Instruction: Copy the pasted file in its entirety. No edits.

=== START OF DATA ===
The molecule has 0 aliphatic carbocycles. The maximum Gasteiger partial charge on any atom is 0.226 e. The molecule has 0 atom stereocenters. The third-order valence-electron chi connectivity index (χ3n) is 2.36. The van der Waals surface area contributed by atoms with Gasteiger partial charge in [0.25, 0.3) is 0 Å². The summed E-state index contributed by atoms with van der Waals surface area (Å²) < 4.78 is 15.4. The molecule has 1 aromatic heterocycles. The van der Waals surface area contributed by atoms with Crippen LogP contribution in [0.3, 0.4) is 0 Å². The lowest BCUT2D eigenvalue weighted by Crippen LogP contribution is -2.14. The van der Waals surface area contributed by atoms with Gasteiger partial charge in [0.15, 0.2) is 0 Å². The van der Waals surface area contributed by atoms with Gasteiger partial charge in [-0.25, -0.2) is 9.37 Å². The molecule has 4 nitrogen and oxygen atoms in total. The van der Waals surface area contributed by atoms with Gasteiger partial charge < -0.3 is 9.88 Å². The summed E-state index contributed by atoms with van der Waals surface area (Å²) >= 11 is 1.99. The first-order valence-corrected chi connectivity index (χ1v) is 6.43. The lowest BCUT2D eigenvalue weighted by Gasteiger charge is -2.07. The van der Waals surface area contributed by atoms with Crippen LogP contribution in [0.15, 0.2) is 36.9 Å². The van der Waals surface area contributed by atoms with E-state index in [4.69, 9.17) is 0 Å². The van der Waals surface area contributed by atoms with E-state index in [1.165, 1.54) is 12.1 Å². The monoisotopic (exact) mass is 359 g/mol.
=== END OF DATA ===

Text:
The molecule has 0 aliphatic carbocycles. The maximum Gasteiger partial charge on any atom is 0.226 e. The molecule has 0 atom stereocenters. The third-order valence-electron chi connectivity index (χ3n) is 2.36. The van der Waals surface area contributed by atoms with Gasteiger partial charge in [0.25, 0.3) is 0 Å². The summed E-state index contributed by atoms with van der Waals surface area (Å²) < 4.78 is 15.4. The molecule has 1 aromatic heterocycles. The van der Waals surface area contributed by atoms with Crippen LogP contribution in [0.3, 0.4) is 0 Å². The lowest BCUT2D eigenvalue weighted by Crippen LogP contribution is -2.14. The van der Waals surface area contributed by atoms with Gasteiger partial charge in [0.15, 0.2) is 0 Å². The van der Waals surface area contributed by atoms with Gasteiger partial charge in [-0.25, -0.2) is 9.37 Å². The molecule has 4 nitrogen and oxygen atoms in total. The van der Waals surface area contributed by atoms with Gasteiger partial charge < -0.3 is 9.88 Å². The summed E-state index contributed by atoms with van der Waals surface area (Å²) >= 11 is 1.99. The first-order valence-corrected chi connectivity index (χ1v) is 6.43. The lowest BCUT2D eigenvalue weighted by Gasteiger charge is -2.07. The van der Waals surface area contributed by atoms with Crippen LogP contribution in [0.15, 0.2) is 36.9 Å². The van der Waals surface area contributed by atoms with E-state index in [4.69, 9.17) is 0 Å². The van der Waals surface area contributed by atoms with E-state index in [1.165, 1.54) is 12.1 Å². The monoisotopic (exact) mass is 359 g/mol.